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United States District Court, N.D. Illinois

February 19, 2004.

CARL STOKES, Plaintiff
DR. KUL SOOD, et al., Defendants

The opinion of the court was delivered by: SAMUEL DER-YEGHIAYAN, District Judge


This matter is before the court on Defendant Monica Becker's ("Becker") and Defendant Sherry Crone's ("Crone") motion for summary judgment. Defendant Dr. Kul Sood ("Sood") has also filed a motion for summary judgment. For the reasons stated below we grant both of the motions for summary judgment in their entirety,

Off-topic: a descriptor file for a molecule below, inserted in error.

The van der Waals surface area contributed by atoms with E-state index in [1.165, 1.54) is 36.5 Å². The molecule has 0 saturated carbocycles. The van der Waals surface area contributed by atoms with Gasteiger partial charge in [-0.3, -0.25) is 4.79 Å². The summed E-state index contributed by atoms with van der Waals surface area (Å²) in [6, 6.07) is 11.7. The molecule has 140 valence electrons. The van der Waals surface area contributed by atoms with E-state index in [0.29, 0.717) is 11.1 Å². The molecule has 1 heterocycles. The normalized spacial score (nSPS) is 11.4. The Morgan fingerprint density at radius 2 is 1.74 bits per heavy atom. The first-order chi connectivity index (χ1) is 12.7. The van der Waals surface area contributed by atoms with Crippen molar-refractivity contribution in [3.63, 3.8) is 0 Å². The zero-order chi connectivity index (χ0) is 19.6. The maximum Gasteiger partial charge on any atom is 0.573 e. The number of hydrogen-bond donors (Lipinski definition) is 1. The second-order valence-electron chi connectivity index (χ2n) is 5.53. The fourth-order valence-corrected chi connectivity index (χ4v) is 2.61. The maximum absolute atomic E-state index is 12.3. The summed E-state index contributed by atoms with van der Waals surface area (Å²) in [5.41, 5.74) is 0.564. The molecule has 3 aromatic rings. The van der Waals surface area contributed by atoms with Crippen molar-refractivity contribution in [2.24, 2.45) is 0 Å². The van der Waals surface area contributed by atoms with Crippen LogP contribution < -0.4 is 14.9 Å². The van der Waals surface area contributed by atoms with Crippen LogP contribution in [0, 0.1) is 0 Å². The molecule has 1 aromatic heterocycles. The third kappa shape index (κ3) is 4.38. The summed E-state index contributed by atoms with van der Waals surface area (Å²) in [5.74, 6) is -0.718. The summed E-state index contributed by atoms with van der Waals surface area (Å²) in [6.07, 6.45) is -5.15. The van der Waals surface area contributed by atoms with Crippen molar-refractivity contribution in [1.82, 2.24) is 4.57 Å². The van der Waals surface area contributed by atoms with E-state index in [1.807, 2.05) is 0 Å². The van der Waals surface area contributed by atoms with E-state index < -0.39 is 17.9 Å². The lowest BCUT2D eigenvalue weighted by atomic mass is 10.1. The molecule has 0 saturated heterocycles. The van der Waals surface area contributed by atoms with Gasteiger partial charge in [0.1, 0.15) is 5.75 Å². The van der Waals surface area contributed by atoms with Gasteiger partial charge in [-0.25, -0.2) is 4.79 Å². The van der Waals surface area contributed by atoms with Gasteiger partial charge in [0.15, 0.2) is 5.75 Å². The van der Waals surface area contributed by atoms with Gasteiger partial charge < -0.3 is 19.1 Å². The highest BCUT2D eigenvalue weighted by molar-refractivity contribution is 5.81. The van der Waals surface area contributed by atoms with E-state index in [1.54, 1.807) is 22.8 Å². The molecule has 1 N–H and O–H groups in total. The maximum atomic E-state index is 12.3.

Plaintiff Carl Stokes ("Stokes") is a former inmate of the Joliet Correctional Center ("Joliet"). Stokes suffered a gunshot wound to the abdomen before his incarceration. In August of 1992 Stokes arrived at Joliet. At that time Sood was a staff physician for the inmate population of Joliet. During Stokes' incarceration he was treated by Sood and other staff physicians, Stokes was an avid weight lifter while at Joliet. In 1993 the surgical sutures in Stokes' abdomen began to fail and Stokes was diagnosed with an incisional hernia. In October Page 2 of 1994 Stokes had surgery to repair the hernia. Stokes continued to lift weights and in March of 1995 he was diagnosed with another hernia in the same location. Stokes was informed that further surgery would be elective surgery and Stokes indicated that he did not want surgery at that time. Two weeks later Stokes changed his mind and he again had surgery to repair the hernia. Stokes had several follow up visits after the second surgery and did not report any pain, discharge, or problems. On January of 1999 another of Stokes' sutures failed. No gastrointestinal complaints were raised by Stokes until twenty-five months later in February of 1998, when Stokes complained of vomiting and stomach cramps. Stokes was prescribed medication and did not raise another complaint until June of 1998 when Stokes complained about constipation. Stokes was prescribed a laxative and did not bring any further complaints about his abdominal area until October of 1999 when Stokes complained of vomiting, cramping, and diarrhea. Stokes was transferred to the prison infirmary and after examining Stokes and his x-rays the prison physician decided to conduct exploratory surgery to investigate an apparent bowel obstruction. The surgeons removed most of Stokes' small bowel, which at that time was gangrenous and non-viable. After a period of hospitalization, Stokes was returned to the prison infirmary for follow-up treatment care. Stokes has brought the instant action pursuant to 42 U.S.C. § 1983 ("Section 1983") claiming that Defendants improperly treated his abdominal ailments while he was incarcerated.